J Am Pharm Assoc (2003). 2022 Oct 14:S1544-3191(22)00330-2. doi: 10.1016/j.japh.2022.10.004. Online ahead of print.
BACKGROUND: Community pharmacists are well-positioned to engage in opioid-related harm reduction activities (i.e., opioid interventions). However, several barriers to providing these interventions have been identified. Comparing the frequencies of opioid interventions and identifying which barriers are perceived to have the highest impact in providing interventions will yield valuable information for increasing opioid use disorder (OUD) care access within pharmacies.
OBJECTIVES: To (1) characterize the frequency of 9 opioid interventions in community practice settings and (2) assess community pharmacists’ perceptions of what impact 15 key barriers have on providing opioid interventions.
METHODS: This was a multi-state, cross-sectional, and descriptive survey study. Opioid interventions evaluated included prevention (e.g., OUD screening) and treatment (e.g., OUD resource referral); barriers encompassed confidence and knowledge, work environment, provider interactions, and patient interactions. Respondents were recruited from 3 community pharmacy practice-based research networks in the Midwest and South regions of the US. Recruitment and telephone survey administration occurred between December 2021 and March 2022. Descriptive statistics were computed and open-ended items were reviewed to identify common themes.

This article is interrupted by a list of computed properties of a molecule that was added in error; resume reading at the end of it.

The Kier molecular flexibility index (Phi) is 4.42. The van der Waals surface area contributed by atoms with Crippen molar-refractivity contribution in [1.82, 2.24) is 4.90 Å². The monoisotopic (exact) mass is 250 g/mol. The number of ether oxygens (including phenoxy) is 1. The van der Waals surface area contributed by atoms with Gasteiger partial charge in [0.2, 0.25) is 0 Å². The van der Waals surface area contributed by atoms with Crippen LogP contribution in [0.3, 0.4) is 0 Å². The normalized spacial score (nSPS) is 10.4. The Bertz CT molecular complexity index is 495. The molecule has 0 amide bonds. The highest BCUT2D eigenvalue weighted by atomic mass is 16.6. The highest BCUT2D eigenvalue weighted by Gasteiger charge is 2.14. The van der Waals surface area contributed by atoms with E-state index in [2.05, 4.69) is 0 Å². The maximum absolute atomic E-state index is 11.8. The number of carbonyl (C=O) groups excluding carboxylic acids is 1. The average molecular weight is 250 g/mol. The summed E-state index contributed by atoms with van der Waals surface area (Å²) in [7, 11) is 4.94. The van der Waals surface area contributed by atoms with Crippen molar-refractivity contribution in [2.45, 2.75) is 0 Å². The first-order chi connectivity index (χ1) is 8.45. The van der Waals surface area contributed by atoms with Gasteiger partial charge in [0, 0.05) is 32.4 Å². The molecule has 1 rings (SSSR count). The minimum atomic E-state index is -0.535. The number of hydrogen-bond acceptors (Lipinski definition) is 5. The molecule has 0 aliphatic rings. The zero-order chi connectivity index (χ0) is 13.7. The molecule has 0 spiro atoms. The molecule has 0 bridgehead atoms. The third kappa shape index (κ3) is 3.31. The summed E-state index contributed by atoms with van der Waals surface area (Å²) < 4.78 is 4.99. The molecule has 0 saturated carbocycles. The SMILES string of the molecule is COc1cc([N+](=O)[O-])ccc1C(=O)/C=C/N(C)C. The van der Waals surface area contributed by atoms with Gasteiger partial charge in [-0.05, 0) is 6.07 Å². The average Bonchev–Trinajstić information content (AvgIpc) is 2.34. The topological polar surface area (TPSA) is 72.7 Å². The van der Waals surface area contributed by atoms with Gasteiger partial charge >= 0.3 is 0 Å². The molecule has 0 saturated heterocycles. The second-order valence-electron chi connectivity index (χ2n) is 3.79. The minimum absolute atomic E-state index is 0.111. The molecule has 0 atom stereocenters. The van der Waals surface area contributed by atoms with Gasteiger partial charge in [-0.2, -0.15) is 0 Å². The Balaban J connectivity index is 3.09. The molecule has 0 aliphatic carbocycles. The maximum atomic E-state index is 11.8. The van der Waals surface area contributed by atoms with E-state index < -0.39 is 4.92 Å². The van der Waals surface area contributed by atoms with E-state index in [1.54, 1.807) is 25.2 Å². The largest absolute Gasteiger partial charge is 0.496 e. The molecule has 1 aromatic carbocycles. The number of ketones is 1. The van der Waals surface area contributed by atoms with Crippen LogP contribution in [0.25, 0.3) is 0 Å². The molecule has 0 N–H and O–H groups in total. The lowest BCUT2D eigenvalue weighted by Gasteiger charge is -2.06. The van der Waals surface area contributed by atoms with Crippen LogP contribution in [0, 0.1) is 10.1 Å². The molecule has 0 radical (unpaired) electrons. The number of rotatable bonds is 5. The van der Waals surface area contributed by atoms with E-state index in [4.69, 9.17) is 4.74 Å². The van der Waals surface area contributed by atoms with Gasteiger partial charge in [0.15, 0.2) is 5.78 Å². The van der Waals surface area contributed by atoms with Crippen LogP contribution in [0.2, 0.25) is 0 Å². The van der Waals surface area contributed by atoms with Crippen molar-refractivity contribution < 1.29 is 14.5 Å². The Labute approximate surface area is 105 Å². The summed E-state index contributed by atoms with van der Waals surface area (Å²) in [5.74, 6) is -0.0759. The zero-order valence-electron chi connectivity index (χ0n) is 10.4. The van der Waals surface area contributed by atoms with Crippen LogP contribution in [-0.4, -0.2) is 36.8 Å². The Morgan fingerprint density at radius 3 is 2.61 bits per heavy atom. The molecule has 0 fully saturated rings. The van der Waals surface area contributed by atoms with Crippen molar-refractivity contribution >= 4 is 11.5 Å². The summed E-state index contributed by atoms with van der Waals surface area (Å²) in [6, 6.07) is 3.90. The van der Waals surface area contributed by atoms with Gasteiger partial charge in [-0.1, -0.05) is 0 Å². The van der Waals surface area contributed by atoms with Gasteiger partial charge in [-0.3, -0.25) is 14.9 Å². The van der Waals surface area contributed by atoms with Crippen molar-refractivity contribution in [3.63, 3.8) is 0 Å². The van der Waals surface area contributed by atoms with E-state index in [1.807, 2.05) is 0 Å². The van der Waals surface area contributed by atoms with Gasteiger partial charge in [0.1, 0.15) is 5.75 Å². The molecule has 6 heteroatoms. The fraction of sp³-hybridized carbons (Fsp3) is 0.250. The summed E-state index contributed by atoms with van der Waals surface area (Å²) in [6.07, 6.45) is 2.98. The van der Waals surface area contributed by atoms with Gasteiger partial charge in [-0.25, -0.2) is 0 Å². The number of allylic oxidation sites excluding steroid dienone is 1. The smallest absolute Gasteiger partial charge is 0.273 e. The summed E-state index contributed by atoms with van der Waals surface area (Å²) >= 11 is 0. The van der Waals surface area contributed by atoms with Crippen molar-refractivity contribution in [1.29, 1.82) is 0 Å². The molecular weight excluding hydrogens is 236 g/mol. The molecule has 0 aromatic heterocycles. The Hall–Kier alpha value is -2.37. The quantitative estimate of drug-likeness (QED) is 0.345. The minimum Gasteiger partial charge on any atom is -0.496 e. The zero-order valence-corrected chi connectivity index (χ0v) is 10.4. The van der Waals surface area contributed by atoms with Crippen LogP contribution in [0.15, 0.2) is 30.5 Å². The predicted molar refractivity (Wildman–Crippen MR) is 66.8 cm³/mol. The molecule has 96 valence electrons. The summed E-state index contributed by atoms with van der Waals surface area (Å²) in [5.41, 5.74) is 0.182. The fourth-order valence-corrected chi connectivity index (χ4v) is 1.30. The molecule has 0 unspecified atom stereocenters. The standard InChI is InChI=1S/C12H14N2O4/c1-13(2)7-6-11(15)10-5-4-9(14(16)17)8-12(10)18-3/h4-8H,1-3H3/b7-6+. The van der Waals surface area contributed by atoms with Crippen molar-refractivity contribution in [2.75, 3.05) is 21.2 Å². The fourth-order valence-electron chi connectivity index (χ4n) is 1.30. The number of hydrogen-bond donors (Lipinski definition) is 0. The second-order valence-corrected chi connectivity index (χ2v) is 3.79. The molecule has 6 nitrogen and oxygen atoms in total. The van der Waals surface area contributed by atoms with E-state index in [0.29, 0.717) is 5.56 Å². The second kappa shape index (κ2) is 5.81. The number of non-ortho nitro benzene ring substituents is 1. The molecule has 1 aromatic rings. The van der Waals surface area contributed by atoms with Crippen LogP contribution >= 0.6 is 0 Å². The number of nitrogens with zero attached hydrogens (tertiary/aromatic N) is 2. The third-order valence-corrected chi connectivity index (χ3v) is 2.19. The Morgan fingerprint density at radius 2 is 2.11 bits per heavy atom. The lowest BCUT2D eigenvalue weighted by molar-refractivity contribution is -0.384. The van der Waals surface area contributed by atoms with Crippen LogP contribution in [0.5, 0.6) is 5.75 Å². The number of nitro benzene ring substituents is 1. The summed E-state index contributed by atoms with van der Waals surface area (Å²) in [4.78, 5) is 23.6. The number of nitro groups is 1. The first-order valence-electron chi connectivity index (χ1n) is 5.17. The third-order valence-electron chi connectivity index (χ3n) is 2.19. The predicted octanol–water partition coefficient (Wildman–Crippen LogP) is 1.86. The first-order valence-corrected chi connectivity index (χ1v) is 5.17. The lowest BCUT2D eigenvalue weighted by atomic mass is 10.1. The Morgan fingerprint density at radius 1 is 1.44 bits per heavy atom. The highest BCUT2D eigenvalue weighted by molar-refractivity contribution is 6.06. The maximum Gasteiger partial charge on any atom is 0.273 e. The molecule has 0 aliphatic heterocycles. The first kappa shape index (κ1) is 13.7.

RESULTS: Sixty-nine of 559 pharmacists contacted (12.3%) completed the survey. All opioid interventions were reported to be provided less frequently than indicated in practice. Screening and referral interventions were provided least frequently, at 1.2 and 1.6 times on average, respectively, to the last 10 patients for which respondents felt each intervention was needed. Patient refusal, minimal or no reimbursement, inadequate staffing and time, and negative patient reactions were identified as the highest-impact barriers to providing opioid interventions. Approximately 26% of respondents agreed or strongly agreed that pharmacy school adequately prepared them to provide opioid interventions in practice.
CONCLUSION: Prioritizing the resolution of pharmacy work environment barriers will support pharmacists in routinely providing opioid interventions. Changes in Doctor of Pharmacy curricula and continuing education are also indicated to further prepare pharmacists to engage in opioid-related harm reduction.